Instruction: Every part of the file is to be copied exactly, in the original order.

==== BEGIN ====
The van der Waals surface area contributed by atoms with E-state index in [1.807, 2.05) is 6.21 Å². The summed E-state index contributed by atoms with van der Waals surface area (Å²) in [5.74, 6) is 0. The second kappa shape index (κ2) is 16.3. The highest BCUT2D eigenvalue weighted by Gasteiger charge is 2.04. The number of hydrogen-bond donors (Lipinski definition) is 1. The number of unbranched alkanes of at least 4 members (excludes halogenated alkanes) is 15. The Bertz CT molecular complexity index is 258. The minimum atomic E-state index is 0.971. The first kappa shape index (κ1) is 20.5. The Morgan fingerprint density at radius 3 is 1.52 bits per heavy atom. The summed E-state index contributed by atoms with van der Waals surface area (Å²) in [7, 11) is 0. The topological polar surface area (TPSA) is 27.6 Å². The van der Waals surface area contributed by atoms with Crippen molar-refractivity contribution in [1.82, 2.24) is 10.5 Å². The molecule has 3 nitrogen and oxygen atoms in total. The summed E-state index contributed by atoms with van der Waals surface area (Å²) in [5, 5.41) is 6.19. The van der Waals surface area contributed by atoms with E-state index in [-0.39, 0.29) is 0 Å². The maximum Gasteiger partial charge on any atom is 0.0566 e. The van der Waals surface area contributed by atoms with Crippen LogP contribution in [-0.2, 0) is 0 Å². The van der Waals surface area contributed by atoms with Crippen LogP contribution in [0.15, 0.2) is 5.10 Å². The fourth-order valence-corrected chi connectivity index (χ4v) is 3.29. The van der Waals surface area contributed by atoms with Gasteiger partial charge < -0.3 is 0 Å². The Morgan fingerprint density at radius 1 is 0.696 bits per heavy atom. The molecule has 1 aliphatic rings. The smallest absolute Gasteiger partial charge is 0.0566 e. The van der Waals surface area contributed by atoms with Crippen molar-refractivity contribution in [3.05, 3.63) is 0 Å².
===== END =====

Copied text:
The van der Waals surface area contributed by atoms with E-state index in [1.807, 2.05) is 6.21 Å². The summed E-state index contributed by atoms with van der Waals surface area (Å²) in [5.74, 6) is 0. The second kappa shape index (κ2) is 16.3. The highest BCUT2D eigenvalue weighted by Gasteiger charge is 2.04. The number of hydrogen-bond donors (Lipinski definition) is 1. The number of unbranched alkanes of at least 4 members (excludes halogenated alkanes) is 15. The Bertz CT molecular complexity index is 258. The minimum atomic E-state index is 0.971. The first kappa shape index (κ1) is 20.5. The Morgan fingerprint density at radius 3 is 1.52 bits per heavy atom. The summed E-state index contributed by atoms with van der Waals surface area (Å²) in [7, 11) is 0. The topological polar surface area (TPSA) is 27.6 Å². The van der Waals surface area contributed by atoms with Crippen molar-refractivity contribution in [1.82, 2.24) is 10.5 Å². The molecule has 3 nitrogen and oxygen atoms in total. The summed E-state index contributed by atoms with van der Waals surface area (Å²) in [5, 5.41) is 6.19. The van der Waals surface area contributed by atoms with E-state index in [-0.39, 0.29) is 0 Å². The maximum Gasteiger partial charge on any atom is 0.0566 e. The van der Waals surface area contributed by atoms with Crippen LogP contribution in [-0.2, 0) is 0 Å². The van der Waals surface area contributed by atoms with Crippen LogP contribution in [0.15, 0.2) is 5.10 Å². The fourth-order valence-corrected chi connectivity index (χ4v) is 3.29. The van der Waals surface area contributed by atoms with Gasteiger partial charge < -0.3 is 0 Å². The Morgan fingerprint density at radius 1 is 0.696 bits per heavy atom. The molecule has 1 aliphatic rings. The smallest absolute Gasteiger partial charge is 0.0566 e. The van der Waals surface area contributed by atoms with Crippen molar-refractivity contribution in [3.05, 3.63) is 0 Å².